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Tom Petty and The Heartbreakers
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Tom Petty and Heartbreakers Delight Fans with Hits
June 18th, 2005
Tweeter Center, Boston MA

By Rory Flynn

Though the weather may have not shown it, summer was definitely in the air at the Tweeter Center on Saturday night when Tom Petty and The Heartbreakers returned for another memorable performance as part of a classic-rock doubleheader with the Black Crowes.

Addressing what was said to be the largest crowd in the amphitheater's 20-year history, Petty told the crowd, "We're going to have a lot of fun tonight! We got many songs to play for you." He and his band-mates, the Heartbreakers, delivered on that promises with a two-hour show dedicated almost entirely to their greatest hits. It's been thirty years since their first hit, "Breakdown" (first heard on Boston's WBCN according to Petty) but at age 55 Petty still gave an excellent performance that had all in attendance thoroughly pleased.

Fan favorites such as "Free Fallin'" and "Don't Do Me Like That" got the crowd singing along quickly and the band hit a high point early with "Mary Jane's Last Dance" as Scott Thurston delivered the signature notes with his harmonica before a full guitar jam led by lead guitarist Mike Campbell.

Thanking the crowd after almost every song, Petty was very appreciative and told them after coming to Boston for so many years, it is still " the joy of [his] life to play and see you". With his usual calm yet high energy stage presence, Petty also payed tribute to friend Bob Dylan. First, was "Handle with Care" a hit from the two's time with the Traveling Wilbury's and later in the encore, a cover of Dylan's "Rainy Day Woman #12 &13" that had everyone singing the famous line of "everybody must get stoned."

Besides all the band's greatest hits, there were a couple of rarities included in their set. Most notably was a special rendition of the Animal's "Don't Bring Me Down" (which Petty stated he once played at Boston's The Paradise in 1978). The only low point of the set came on their most recent release, "Melinda" (from the dvd Soundstage, released in January) however the dull track was rescued by pianist Benmont Trench's beautiful solo that was backed with beats by drummer Steve Ferrone. The only other new song played on the night, "Turn This Car Around" (set to be part of an all-new upcoming release) faired a little better.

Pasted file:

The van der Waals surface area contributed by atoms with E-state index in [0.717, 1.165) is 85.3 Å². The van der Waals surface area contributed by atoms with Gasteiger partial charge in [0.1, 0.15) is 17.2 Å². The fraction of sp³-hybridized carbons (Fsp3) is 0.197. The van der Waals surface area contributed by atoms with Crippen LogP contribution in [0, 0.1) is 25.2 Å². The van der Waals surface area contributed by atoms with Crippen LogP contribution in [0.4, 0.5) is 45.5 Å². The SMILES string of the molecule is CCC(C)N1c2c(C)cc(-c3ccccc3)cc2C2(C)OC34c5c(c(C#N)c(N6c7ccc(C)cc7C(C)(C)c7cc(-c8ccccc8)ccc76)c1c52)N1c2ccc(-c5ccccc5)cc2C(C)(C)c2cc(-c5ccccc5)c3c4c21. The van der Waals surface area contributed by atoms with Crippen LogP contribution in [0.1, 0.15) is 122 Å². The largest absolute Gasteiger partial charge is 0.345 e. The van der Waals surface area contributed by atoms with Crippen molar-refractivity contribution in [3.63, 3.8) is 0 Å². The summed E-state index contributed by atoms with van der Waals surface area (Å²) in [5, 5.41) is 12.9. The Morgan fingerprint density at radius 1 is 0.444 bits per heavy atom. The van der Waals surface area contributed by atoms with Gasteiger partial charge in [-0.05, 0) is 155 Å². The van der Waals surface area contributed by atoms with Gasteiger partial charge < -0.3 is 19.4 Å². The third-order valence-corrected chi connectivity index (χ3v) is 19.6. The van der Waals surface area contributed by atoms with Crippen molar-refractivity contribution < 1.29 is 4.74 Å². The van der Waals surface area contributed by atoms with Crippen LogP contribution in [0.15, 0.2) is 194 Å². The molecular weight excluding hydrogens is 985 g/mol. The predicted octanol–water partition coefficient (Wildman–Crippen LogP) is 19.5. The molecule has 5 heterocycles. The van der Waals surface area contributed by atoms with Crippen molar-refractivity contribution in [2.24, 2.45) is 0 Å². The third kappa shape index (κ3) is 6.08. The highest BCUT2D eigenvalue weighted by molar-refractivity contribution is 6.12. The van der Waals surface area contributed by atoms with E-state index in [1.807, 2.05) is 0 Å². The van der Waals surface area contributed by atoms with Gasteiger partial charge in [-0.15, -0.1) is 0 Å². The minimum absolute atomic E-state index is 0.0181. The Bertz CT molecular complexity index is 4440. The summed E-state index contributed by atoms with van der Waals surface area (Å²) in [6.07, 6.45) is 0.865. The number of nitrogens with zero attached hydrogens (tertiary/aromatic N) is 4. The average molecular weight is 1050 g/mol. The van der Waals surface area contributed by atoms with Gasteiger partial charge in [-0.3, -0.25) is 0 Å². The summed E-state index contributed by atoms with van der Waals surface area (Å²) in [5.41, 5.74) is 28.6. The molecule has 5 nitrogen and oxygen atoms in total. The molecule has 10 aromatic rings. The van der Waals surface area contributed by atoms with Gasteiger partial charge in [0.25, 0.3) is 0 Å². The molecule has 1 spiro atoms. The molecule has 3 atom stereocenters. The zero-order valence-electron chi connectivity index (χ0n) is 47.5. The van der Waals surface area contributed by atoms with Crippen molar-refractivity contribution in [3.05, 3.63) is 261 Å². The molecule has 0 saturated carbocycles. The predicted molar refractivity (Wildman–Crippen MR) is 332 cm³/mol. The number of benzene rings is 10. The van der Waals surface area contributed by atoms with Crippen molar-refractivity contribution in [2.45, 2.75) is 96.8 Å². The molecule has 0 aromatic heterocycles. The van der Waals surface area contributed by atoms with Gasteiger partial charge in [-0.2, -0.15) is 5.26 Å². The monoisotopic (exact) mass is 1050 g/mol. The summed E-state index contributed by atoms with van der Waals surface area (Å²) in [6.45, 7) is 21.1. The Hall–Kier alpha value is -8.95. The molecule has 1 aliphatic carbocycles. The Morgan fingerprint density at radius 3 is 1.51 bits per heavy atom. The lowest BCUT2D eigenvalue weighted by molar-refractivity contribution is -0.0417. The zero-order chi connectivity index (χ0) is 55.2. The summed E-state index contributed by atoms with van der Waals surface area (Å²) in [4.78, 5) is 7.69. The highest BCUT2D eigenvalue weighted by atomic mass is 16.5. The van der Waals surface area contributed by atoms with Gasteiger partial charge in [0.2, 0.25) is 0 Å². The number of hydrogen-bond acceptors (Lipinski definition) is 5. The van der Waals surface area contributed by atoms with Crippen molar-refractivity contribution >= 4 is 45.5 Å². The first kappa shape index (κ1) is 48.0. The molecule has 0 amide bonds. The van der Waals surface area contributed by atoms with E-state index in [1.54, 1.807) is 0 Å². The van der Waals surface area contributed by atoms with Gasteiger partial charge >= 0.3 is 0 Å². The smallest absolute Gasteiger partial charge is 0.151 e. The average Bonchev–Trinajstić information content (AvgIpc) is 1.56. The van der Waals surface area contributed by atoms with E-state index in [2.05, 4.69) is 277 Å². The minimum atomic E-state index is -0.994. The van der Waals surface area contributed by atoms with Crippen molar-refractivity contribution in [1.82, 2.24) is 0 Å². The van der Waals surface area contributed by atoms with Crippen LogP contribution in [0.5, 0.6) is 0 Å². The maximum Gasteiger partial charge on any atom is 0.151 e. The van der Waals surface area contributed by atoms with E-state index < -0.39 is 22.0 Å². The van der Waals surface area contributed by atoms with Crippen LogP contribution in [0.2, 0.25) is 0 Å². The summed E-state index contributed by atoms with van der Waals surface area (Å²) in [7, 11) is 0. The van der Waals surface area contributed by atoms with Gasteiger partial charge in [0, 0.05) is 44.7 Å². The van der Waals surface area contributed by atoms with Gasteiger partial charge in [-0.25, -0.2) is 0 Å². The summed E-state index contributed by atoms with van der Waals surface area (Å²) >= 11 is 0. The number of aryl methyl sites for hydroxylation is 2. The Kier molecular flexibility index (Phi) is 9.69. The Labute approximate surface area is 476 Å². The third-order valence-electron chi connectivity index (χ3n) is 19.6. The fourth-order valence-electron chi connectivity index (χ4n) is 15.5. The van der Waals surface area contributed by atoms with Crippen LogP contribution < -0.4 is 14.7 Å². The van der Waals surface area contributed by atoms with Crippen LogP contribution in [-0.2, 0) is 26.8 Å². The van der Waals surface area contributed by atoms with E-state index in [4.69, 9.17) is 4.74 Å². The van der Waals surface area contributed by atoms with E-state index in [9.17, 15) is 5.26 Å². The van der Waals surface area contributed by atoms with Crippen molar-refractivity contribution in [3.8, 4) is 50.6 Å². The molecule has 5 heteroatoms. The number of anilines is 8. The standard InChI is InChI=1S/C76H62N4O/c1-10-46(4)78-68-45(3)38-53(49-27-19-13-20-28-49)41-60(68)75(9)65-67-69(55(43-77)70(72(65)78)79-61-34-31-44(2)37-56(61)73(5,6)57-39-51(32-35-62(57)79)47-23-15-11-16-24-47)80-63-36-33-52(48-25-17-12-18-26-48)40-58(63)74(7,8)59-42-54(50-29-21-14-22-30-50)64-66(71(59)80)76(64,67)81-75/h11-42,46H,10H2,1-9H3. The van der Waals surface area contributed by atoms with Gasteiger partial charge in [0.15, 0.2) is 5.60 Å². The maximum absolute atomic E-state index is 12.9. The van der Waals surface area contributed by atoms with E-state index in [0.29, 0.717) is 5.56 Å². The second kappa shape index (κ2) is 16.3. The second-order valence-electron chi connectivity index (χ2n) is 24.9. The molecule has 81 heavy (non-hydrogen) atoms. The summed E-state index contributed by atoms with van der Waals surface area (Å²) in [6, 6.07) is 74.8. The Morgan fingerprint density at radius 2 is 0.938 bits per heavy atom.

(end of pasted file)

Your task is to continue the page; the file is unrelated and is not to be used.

"Learning To Fly" was stripped down for a slower approach before Cambell was cut loose at the end of the night. "Don't Come Around Here No More" and "Refugee" were highlighted by his blistering solo's before the main set closer of "Runnin' Down a Dream." The night ended in a festive party mode with a sing-along of Petty's most famous song, "American Girl."

The recently reunited Black Crowes were tight on the stage for their opening set that lasted over an hour. The Southern rockers are one of the last surviving bands today that have a stage presence that seems to fit the stereotypical rock and roll image. The stage was draped with candle lights (electronic) and incense while the band sounded great though still falling into a few over-extended repetitive jams.

Surprsingly, the shed was only half-full and many of those sat in their seats during the Black Crowes performance. However, a strong ending of hits "Jealous Again" and "She Talks To Angels" enlivened the crowd. If the reunion continues and brothers Chris and Rich Robinson can get along, it should be both very interesting and exciting to see what the future holds for the Black Crowes. On a side note, actress Kate Hudson, wife of lead singer Chris Robinson, was supposedly in attendance watching the band's set from the side of the stage with the couple's son, Ryder.

If you missed out on this classic doubleheader, be sure to check out both bands when they return together again for another show at the Tweeter Center on July 29. Tickets are still available.

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